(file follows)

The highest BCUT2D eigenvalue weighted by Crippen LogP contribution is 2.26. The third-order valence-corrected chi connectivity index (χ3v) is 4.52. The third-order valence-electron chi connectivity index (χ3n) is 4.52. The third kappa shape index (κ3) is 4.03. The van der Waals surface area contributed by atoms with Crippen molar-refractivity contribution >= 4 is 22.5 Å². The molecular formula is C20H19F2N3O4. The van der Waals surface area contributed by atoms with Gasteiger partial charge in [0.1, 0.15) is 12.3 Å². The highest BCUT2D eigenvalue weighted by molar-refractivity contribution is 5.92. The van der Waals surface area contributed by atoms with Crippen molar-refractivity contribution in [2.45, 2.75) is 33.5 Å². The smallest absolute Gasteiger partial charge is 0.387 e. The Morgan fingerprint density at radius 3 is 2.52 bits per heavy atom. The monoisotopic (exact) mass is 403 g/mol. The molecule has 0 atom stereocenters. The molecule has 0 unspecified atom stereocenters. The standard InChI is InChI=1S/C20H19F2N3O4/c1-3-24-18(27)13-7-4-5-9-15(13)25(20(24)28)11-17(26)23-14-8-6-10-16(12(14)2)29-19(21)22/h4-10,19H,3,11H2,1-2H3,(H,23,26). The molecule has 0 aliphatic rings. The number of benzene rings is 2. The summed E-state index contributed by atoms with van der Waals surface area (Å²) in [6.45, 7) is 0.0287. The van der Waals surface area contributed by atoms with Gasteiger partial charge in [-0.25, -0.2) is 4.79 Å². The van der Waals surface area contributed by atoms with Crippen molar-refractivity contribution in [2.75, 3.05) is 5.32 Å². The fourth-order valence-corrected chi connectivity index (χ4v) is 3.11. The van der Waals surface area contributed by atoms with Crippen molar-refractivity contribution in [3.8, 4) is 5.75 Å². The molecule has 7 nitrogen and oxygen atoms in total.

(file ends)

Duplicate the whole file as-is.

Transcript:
The highest BCUT2D eigenvalue weighted by Crippen LogP contribution is 2.26. The third-order valence-corrected chi connectivity index (χ3v) is 4.52. The third-order valence-electron chi connectivity index (χ3n) is 4.52. The third kappa shape index (κ3) is 4.03. The van der Waals surface area contributed by atoms with Crippen molar-refractivity contribution >= 4 is 22.5 Å². The molecular formula is C20H19F2N3O4. The van der Waals surface area contributed by atoms with Gasteiger partial charge in [0.1, 0.15) is 12.3 Å². The highest BCUT2D eigenvalue weighted by molar-refractivity contribution is 5.92. The van der Waals surface area contributed by atoms with Crippen molar-refractivity contribution in [2.45, 2.75) is 33.5 Å². The smallest absolute Gasteiger partial charge is 0.387 e. The Morgan fingerprint density at radius 3 is 2.52 bits per heavy atom. The monoisotopic (exact) mass is 403 g/mol. The molecule has 0 atom stereocenters. The molecule has 0 unspecified atom stereocenters. The standard InChI is InChI=1S/C20H19F2N3O4/c1-3-24-18(27)13-7-4-5-9-15(13)25(20(24)28)11-17(26)23-14-8-6-10-16(12(14)2)29-19(21)22/h4-10,19H,3,11H2,1-2H3,(H,23,26). The molecule has 0 aliphatic rings. The number of benzene rings is 2. The summed E-state index contributed by atoms with van der Waals surface area (Å²) in [6.45, 7) is 0.0287. The van der Waals surface area contributed by atoms with Gasteiger partial charge in [-0.25, -0.2) is 4.79 Å². The van der Waals surface area contributed by atoms with Crippen molar-refractivity contribution in [2.75, 3.05) is 5.32 Å². The fourth-order valence-corrected chi connectivity index (χ4v) is 3.11. The van der Waals surface area contributed by atoms with Crippen molar-refractivity contribution in [3.8, 4) is 5.75 Å². The molecule has 7 nitrogen and oxygen atoms in total.